Marshalltown fire: survivors say fire trucks arrived with no water

Survivors of the Marshalltown building fire said the City of Johannesburg emergency management services (EMS) firefighters came with trucks that had no water. 

Tanzanian national Omari Hanya testified at during the judicial commission of inquiry into the fire incident on Friday. He said when the EMS arrived at the scene of the fire they had to connect their equipment to the building’s water supply system. The same building that was engulfed with the raging fire.

The August 31, 2023, a fire broke out at the Usindiso Building in Marshalltown, Johannesburg, claimed 77 lives. A total of 86 people were injured.

More oral testimonies

On Friday, the commission of inquiry resumed with more oral testimony from the survivors of the fire. The proceedings are taking place at the Sci-Bono Discovery Centre in Newtown, Johannesburg. Retired former Constitutional Court judge, Sisi Khampepe, chairs the commission. Another commissioner is Vuyelwa Mathida Mabena.

Hanya is represented by Kgaogelo Maponya, who is on brief by Norton Rose Fulbright law firm.

Maponya is leading the evidence of witnesses form the Johannesburg Fire Victims Support Group. He said he will be leading the evidence of four witnesses.

During the proceedings, Hanya said he started living at the Usindiso Building in 2017. He lived alone on the second floor, and was asleep when the fire started.

Firefighter trucks had no water

“I heard a lot of noise. There was a lot of smoke, and I was coughing. People were making noise, knocking on doors, and waking people up. Afterwards, I woke up and realised that the heat [of the fire] was coming up. I went to the third floor and found people using the back steps on the third floor to get out of the building. I was able to get out from there.

“When we were outside, people called the ambulance and fire fighters. The fire fighters arrived very late. They came 45 minutes after the fire started and they did not even have water. They tried to connect their equipment to the water system of the building,” said Hanya.

Hanya said after the fire he lost his stock, which included cigarettes, fruits, his cell phone, microwave, and fridge.  

Another witness, Qinisile Dladla, said the city’s fire fighters arrived late at the scene of the fire. This was despite being called immediately when the fire started.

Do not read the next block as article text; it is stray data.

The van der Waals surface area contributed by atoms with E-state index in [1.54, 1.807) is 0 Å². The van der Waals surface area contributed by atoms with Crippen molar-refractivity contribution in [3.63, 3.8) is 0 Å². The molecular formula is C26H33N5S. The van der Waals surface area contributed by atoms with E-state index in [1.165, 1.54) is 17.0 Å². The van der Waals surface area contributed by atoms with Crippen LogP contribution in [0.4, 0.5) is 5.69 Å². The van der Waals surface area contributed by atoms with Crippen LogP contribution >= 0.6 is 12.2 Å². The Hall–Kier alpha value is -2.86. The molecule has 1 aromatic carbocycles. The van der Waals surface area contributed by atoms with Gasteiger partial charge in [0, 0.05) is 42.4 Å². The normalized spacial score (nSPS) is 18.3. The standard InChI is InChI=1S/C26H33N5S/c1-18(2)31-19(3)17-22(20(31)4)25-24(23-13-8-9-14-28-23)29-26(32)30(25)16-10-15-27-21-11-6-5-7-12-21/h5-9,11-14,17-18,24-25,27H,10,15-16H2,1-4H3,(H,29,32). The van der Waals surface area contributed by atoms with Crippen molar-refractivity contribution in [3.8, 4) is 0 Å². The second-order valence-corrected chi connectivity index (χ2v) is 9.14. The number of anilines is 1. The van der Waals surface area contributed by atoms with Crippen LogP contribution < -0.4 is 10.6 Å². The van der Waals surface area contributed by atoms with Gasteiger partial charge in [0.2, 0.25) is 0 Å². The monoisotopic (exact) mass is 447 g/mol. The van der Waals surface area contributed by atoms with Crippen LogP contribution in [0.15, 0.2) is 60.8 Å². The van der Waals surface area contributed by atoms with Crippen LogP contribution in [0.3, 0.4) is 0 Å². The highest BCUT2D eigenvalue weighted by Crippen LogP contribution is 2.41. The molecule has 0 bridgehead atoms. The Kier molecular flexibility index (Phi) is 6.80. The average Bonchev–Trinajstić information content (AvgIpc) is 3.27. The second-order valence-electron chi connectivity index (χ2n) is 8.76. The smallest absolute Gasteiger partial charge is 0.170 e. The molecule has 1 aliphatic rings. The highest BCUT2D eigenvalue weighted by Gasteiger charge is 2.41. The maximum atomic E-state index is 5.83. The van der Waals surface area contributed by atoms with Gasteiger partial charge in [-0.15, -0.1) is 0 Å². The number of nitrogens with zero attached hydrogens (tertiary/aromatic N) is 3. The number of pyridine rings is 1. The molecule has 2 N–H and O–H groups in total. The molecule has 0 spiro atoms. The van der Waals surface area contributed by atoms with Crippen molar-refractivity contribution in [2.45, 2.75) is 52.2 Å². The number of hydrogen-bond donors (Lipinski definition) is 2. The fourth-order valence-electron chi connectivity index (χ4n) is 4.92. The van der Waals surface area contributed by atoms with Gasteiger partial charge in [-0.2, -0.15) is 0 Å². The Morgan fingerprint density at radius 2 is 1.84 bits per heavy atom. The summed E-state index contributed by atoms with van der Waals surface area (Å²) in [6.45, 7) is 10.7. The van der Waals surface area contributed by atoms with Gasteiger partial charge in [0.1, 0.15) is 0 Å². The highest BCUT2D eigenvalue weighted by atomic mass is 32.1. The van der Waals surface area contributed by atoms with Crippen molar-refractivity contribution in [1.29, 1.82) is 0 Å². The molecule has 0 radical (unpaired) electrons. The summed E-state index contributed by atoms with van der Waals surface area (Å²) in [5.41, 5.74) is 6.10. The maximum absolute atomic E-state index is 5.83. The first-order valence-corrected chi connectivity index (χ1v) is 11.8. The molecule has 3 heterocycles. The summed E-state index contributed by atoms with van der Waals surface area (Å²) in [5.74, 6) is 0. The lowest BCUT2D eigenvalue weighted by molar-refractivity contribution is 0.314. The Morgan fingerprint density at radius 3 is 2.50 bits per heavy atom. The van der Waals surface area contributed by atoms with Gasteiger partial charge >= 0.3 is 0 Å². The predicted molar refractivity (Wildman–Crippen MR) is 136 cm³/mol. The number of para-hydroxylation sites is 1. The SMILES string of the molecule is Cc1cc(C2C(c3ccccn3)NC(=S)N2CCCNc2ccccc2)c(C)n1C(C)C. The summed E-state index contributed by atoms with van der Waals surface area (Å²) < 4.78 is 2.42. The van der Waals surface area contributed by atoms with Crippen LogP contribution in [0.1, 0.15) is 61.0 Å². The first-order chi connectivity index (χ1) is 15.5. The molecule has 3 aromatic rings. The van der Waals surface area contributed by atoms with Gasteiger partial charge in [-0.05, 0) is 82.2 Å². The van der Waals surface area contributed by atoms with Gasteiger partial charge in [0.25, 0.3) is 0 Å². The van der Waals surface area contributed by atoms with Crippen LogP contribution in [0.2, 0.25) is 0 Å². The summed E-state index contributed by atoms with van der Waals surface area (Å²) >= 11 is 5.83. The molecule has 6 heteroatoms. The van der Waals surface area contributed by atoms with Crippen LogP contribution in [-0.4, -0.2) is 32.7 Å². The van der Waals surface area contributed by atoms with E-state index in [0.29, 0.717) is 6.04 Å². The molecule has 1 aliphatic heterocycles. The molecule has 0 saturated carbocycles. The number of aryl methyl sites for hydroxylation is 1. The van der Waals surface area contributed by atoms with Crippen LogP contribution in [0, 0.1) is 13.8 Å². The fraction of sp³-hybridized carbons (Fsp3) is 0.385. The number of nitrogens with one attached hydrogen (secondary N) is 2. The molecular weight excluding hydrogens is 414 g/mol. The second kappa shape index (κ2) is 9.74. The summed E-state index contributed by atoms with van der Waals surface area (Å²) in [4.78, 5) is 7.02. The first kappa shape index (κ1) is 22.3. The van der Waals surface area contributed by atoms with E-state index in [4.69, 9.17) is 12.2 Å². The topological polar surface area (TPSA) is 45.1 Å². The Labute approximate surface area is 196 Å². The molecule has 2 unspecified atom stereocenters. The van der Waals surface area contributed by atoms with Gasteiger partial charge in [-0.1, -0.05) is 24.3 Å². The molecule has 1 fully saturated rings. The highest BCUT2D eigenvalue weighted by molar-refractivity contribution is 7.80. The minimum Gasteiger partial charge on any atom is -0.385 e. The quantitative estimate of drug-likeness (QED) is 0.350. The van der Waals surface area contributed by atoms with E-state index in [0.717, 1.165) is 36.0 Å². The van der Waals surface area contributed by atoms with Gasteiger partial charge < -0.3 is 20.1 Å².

More lives could have been saved

“I was disappointed in the fire fighters. They arrived late and their trucks did not have any water. Maybe if they arrived on time a lot of people would have been saved,” said Dladla. 

Dladla said she sustained injuries during the fire when she jumped from the balcony to the ground of the reception area.

She said she started living at the Usindiso Building in April 2022, and lived alone on the fourth floor.

“On the day of the fire, there was load shedding at 6pm. I waited for the power to be restored because I had a few things to do. I waited until 12 midnight and there was no power restored. Around 1am I heard glass shattering in the building. I thought the noise was from a lady who lived opposite my room. Because she used to drink a lot and cause commotion.

“When I opened my door, I saw black smoke and flames on the passage. I immediately went back to my room, closed the door, and locked myself inside. I started crying,” said Dladla.

Jumped off the balcony

She said she used one of her room windows, which had broken burglar bars, to jump onto the balcony.

Dladla said when she reached the balcony she jumped onto the floor of the reception, sustaining injuries in the process.

“I had injuries on my head, knees and I could not walk properly. It took me two weeks [after the fire] to walk properly again,” said Dladla, while crying and holding a tissue in hand.

The commission is listening to evidence from the third witness of the day Sithowakhe Zungu.

Seeking cause of fire, resolution to inner city buildings

The inquiry seeks to determine the cause of the fire and the prevalence of hijacked buildings in the Johannesburg CBD.

It is expected to make a ruling and recommendations on who should shoulder the blame for the deaths, injuries, and homelessness of the victims of the incident.

Seventy-seven people, including 12 children, were killed in the fire, while 86 other people were injured.

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